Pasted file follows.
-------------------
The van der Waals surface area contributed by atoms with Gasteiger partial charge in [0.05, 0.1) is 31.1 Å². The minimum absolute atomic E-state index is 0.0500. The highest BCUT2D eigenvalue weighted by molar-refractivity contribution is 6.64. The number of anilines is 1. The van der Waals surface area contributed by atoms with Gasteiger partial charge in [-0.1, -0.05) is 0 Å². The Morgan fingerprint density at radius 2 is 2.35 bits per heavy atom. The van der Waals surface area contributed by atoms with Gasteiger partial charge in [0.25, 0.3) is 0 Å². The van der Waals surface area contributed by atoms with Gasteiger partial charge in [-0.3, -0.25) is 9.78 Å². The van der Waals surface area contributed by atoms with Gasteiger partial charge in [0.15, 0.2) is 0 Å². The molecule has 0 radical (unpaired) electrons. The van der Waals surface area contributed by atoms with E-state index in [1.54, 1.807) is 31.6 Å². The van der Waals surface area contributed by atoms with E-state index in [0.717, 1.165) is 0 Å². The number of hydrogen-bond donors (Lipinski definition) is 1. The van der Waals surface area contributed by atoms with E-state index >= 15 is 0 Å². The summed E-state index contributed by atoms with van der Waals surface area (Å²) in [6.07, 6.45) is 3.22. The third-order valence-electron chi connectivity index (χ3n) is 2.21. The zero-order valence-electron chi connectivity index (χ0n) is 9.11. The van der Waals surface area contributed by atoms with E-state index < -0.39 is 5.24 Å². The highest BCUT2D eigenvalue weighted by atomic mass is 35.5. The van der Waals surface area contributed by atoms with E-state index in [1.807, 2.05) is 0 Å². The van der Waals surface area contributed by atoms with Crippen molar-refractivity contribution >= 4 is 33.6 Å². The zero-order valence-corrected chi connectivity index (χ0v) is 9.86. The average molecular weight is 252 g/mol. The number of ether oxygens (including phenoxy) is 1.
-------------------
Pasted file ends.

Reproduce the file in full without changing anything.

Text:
The van der Waals surface area contributed by atoms with Gasteiger partial charge in [0.05, 0.1) is 31.1 Å². The minimum absolute atomic E-state index is 0.0500. The highest BCUT2D eigenvalue weighted by molar-refractivity contribution is 6.64. The number of anilines is 1. The van der Waals surface area contributed by atoms with Gasteiger partial charge in [-0.1, -0.05) is 0 Å². The Morgan fingerprint density at radius 2 is 2.35 bits per heavy atom. The van der Waals surface area contributed by atoms with Gasteiger partial charge in [0.25, 0.3) is 0 Å². The van der Waals surface area contributed by atoms with Gasteiger partial charge in [-0.3, -0.25) is 9.78 Å². The van der Waals surface area contributed by atoms with Gasteiger partial charge in [0.15, 0.2) is 0 Å². The molecule has 0 radical (unpaired) electrons. The van der Waals surface area contributed by atoms with E-state index in [1.54, 1.807) is 31.6 Å². The van der Waals surface area contributed by atoms with E-state index in [0.717, 1.165) is 0 Å². The number of hydrogen-bond donors (Lipinski definition) is 1. The van der Waals surface area contributed by atoms with E-state index >= 15 is 0 Å². The summed E-state index contributed by atoms with van der Waals surface area (Å²) in [6.07, 6.45) is 3.22. The third-order valence-electron chi connectivity index (χ3n) is 2.21. The zero-order valence-electron chi connectivity index (χ0n) is 9.11. The van der Waals surface area contributed by atoms with E-state index < -0.39 is 5.24 Å². The highest BCUT2D eigenvalue weighted by atomic mass is 35.5. The van der Waals surface area contributed by atoms with E-state index in [1.807, 2.05) is 0 Å². The van der Waals surface area contributed by atoms with Crippen molar-refractivity contribution >= 4 is 33.6 Å². The zero-order valence-corrected chi connectivity index (χ0v) is 9.86. The average molecular weight is 252 g/mol. The number of ether oxygens (including phenoxy) is 1.